Thankfulness – Day 10

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Today we give You praise and thanks for the gifts of music and art. Thank You for music and song so that we may praise and worship You fully. Thank you for the ability to create art to beautify this world. Help us keep Your song in our hearts.

Psalm 98:4-6

Make a joyful noise to the Lord, all the earth; break forth into joyous song and sing praises! Sing praises to the Lord with the lyre, with the lyre and the sound of melody!
With trumpets and the sound of the horn make a joyful noise before the King, the Lord!

1 Chronicles 15:16

David also commanded the chiefs of the Levites to appoint their brothers as the singers who should play loudly on musical instruments, on harps and lyres and cymbals, to raise sounds of joy.

1 Chronicles 22:15-16

You have an abundance of workmen: stonecutters, masons, carpenters, and all kinds of craftsmen without number, skilled in working gold, silver, bronze, and iron. Arise and work! The Lord be with you!

Enjoy the music and art our great God has given us.



Images: Google Images

Spiritual Gifts

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When I was a child, my parents insisted I take piano lessons. There were times I enjoyed it, and times I hated it. But I developed an appreciation for music due to that training. Later, when my children were very small, I played children’s songs for them. Occasionally, I will still play a few Christmas carols.

Reading music was a gift I wanted to give my own children. I was thrilled that my son has a great deal of musical talent. Not so much with my daughter. In fact, I was very disappointed my daughter did not take the same interest in music.

But then I recalled our spiritual gifts.

We all have at least one spiritual gift, and our gifts are different from each other. Music is not one of my daughter’s gifts. She doesn’t have to play the piano to exercise her spiritual gifts.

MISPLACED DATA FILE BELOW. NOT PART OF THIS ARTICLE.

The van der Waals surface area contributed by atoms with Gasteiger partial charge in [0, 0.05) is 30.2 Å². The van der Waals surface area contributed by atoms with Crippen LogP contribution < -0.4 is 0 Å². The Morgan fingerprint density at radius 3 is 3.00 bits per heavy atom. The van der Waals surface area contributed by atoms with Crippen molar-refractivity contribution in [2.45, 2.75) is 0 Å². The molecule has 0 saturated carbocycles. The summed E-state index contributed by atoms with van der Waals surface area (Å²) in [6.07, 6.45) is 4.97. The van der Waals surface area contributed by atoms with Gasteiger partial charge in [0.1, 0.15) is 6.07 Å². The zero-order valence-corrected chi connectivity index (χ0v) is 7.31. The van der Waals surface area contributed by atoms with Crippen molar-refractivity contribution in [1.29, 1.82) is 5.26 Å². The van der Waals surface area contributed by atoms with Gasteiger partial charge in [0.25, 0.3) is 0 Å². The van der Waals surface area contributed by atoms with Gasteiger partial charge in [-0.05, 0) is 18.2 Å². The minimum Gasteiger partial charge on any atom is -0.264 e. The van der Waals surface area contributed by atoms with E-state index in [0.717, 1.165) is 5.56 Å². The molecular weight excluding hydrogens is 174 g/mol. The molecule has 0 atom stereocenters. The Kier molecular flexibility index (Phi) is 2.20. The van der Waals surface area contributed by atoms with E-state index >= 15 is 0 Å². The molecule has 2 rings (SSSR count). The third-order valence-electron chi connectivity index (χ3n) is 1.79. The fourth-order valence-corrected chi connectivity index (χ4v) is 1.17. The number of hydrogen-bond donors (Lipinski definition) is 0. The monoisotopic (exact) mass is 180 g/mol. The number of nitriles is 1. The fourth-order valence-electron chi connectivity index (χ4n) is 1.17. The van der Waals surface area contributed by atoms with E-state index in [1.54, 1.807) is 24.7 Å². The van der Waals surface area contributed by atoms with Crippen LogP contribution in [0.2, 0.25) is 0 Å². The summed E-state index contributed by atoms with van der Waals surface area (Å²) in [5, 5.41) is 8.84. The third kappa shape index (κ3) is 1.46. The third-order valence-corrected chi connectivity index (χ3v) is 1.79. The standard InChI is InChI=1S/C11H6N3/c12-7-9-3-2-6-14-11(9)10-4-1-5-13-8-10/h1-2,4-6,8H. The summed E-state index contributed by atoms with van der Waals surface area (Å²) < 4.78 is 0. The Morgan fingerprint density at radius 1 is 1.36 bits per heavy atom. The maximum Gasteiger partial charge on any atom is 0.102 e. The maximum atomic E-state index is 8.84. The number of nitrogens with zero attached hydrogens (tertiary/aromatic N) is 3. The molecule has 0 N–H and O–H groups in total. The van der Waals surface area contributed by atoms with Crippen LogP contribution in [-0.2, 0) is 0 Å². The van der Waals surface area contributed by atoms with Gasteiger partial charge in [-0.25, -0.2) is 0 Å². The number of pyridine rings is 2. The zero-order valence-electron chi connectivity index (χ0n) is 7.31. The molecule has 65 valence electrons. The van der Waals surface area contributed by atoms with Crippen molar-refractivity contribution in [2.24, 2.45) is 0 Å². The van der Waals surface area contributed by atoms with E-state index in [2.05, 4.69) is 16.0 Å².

Are you curious what your spiritual gifts might be? Here’s a Spiritual Gifts Assessment that will help you discover what Spiritual Gifts God gave you. Once you discover your gifts, you can develop them, and be of better service to God’s Kingdom.

Walk in His Light.

Image from Google Images

Making Music With What We Have



On Nov. 18, 1995, Itzhak Perlman, the violinist, came on stage to give a concert at Avery Fisher Hall at Lincoln Center in New York City.  If you have ever been to a Perlman concert, you know that getting on stage is no small achievement for him.  He was stricken with polio as a child, and so he has braces on both legs and walks with the aid of two crutches.

To see him walk across the stage one step at a time, painfully and slowly, is a sight.  He walks painfully, yet majestically, until he reaches his chair.  Then he sits down, slowly, puts his crutches on the floor, undoes the clasps on his legs, tucks one foot back and extends the other foot forward.  Then he bends down and picks up the violin, puts it under his chin, nods to the conductor and proceeds to play.

By now, the audience is used to this ritual.  They sit quietly while he makes his way across the stage to his chair.  They remain reverently silent while he undoes the clasps on his legs.  They wait until he is ready to play.